By Jeff McMahon, Forbes
Vehicle-to-grid technology is not a new idea—China jumped on it early—but it looks like an increasingly promising idea as electric-vehicle adoption takes off. The International Energy Agency’s most conservative estimate puts 130 million electric vehicles on the road by 2030, and [World Resources Institute researcher Camron Gorguinpour] said those vehicles will contain almost ten times the amount of energy storage needed by the grid. Read more here.
Photo: Enel’s JuiceBox Pro 40 residential EV charging station.
Additional Recommended Reading
- Vehicle-to-grid technology is revving up, GreenBiz
“I don’t like talking about vehicle-grid integration as something in the future,” said Preston Roper, head of e-mobility at Enel X North America. “It’s actually happening today.” The company is managing 10,000 of its intelligent charging systems in demonstration programs around the world. Last year, Enel X said its products in California provided a 30MW “virtual battery” to the grid, roughly equivalent to the power needs of a small suburb. The company projects that by 2025 a JuiceNet virtual battery could provide the equivalent energy of 47 natural gas power plants, once 3 million EVs are on U.S. roads.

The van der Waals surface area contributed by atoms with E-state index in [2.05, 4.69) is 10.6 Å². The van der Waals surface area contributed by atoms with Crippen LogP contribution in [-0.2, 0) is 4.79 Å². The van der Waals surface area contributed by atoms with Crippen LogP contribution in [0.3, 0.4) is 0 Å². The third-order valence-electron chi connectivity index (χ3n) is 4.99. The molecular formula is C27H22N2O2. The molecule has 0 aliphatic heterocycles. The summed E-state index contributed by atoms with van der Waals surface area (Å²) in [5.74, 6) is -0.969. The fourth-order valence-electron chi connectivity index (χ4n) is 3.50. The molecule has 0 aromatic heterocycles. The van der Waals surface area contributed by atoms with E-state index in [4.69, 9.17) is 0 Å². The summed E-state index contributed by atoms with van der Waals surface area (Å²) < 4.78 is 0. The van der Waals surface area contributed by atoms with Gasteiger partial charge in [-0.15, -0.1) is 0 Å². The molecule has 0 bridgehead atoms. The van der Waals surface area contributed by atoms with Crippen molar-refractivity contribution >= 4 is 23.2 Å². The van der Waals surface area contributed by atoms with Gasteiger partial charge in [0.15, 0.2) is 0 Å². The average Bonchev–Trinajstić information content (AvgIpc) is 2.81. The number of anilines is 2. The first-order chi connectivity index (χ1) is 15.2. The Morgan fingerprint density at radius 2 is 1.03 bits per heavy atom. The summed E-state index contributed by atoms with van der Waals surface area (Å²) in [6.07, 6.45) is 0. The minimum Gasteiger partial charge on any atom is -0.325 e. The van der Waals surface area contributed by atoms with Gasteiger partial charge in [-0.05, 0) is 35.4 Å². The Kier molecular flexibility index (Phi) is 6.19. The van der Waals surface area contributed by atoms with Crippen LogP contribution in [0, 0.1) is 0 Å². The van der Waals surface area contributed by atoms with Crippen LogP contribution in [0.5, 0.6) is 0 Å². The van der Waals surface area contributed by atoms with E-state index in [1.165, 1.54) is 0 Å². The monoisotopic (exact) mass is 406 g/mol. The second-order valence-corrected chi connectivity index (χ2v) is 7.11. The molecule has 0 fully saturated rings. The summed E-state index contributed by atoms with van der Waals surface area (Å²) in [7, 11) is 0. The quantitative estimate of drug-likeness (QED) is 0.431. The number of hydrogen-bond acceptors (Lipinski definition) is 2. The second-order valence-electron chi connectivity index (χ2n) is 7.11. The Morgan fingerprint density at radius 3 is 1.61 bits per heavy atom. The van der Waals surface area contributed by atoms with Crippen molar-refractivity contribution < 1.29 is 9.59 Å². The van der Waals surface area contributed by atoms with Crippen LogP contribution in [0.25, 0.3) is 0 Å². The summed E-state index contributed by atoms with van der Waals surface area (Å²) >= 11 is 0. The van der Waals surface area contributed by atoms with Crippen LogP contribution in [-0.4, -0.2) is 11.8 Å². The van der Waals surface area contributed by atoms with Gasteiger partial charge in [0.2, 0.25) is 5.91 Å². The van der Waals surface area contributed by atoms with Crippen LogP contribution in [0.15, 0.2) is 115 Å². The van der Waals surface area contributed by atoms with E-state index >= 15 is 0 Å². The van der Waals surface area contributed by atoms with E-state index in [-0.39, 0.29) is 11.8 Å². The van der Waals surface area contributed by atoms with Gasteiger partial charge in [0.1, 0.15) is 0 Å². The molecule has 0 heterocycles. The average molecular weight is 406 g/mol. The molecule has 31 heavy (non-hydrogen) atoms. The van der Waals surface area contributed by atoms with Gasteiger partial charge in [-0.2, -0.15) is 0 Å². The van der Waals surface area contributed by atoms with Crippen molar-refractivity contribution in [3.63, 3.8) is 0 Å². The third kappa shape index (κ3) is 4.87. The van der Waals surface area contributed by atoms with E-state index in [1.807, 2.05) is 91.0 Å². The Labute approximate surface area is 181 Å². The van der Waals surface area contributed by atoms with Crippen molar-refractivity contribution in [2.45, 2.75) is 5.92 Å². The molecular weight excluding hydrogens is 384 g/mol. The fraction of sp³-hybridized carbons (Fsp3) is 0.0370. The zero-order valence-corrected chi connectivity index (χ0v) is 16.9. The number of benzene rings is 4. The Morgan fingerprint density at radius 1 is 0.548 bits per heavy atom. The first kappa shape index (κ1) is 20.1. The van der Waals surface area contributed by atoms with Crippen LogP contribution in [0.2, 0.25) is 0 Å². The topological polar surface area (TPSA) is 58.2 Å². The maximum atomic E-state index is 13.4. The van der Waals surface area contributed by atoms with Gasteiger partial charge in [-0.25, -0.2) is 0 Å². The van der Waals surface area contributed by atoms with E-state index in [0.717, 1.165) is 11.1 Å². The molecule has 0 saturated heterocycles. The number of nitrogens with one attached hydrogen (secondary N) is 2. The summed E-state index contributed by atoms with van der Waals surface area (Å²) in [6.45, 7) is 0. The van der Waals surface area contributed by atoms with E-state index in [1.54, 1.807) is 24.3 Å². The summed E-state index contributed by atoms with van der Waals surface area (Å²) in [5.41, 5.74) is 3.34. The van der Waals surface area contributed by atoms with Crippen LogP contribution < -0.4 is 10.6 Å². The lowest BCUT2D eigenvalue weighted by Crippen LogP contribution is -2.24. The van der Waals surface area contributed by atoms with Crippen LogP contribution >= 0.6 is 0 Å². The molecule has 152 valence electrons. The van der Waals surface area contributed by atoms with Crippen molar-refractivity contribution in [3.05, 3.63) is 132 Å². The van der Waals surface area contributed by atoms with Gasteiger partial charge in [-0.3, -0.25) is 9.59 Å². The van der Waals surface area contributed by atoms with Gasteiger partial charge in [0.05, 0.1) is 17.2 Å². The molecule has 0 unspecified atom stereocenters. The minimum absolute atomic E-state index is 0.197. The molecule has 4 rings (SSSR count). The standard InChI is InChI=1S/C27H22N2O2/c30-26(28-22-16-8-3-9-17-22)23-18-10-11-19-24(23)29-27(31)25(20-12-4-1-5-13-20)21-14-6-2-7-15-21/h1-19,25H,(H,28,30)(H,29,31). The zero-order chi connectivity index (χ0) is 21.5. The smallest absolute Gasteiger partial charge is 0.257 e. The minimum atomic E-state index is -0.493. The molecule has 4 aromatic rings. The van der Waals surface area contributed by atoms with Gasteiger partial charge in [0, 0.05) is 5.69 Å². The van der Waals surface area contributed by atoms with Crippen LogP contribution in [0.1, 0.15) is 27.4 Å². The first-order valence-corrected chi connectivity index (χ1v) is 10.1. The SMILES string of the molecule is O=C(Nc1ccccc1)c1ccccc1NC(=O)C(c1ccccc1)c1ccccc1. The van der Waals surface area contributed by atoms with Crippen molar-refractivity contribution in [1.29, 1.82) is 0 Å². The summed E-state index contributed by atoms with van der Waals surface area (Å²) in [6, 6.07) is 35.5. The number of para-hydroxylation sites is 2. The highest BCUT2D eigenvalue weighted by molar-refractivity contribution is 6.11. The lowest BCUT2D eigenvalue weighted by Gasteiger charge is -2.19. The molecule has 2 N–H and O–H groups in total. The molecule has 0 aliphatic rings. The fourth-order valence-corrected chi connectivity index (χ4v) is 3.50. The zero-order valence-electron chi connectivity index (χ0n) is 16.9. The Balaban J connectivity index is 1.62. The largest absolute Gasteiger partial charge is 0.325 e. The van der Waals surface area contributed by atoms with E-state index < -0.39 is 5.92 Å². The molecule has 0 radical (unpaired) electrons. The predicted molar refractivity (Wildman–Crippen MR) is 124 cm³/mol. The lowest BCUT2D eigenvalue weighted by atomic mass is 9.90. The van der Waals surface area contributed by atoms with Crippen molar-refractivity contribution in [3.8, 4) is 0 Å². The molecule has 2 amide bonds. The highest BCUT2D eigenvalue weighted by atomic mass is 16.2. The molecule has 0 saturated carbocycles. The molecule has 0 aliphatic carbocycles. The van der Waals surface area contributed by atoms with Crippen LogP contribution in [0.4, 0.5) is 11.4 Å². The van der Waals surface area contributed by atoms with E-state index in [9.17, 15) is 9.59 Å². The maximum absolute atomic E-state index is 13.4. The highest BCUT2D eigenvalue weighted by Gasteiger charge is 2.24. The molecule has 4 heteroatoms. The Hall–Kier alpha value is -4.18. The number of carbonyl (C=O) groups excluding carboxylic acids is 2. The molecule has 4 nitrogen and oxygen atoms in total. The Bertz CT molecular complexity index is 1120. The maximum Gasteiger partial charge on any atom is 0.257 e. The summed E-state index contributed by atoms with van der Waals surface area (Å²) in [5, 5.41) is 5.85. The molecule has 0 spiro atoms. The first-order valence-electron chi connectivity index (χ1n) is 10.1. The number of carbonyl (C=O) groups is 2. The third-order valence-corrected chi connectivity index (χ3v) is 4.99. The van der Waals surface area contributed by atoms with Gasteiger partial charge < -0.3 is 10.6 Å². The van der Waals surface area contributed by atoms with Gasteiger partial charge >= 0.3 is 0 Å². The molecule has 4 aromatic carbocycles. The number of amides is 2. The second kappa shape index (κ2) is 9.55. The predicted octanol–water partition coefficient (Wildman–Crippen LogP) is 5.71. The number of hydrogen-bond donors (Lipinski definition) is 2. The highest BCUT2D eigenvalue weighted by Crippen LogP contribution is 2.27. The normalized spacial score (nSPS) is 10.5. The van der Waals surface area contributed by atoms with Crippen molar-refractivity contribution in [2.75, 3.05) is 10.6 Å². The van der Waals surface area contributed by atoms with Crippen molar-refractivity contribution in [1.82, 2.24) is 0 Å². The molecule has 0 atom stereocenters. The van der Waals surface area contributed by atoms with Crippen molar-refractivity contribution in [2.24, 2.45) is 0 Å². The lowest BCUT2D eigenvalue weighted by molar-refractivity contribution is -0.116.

Enel X’s Smart-Grid Charging Rewards Program
Brief YouTube Video: JuicePoints Rewards
- Enel X Launches New Electric Mobility Business in North America, Globe Newswire
- Trends Of Vehicle-To-Grid (V2G) Market Reviewed For 2019 With Industry Outlook To 2024, Technology Magazine
With 10% penetration, EVs could shift all residential peak load to night, analysis of SoCal Ed finds, Utility Dive. Electric vehicles have the potential to act as virtual power plants that can help utilities soak up midday renewable energy and discharge in the evenings to reduce peak load, according to a study from Jackson Associates. The analysis, based on 5,000 Southern California Edison (SCE) customers’ hourly loads, commuting behavior and “potential electric vehicle (EV) ownership,” concluded that at a 10% EV penetration, the batteries could shift the utility’s entire residential peak load to nighttime hours.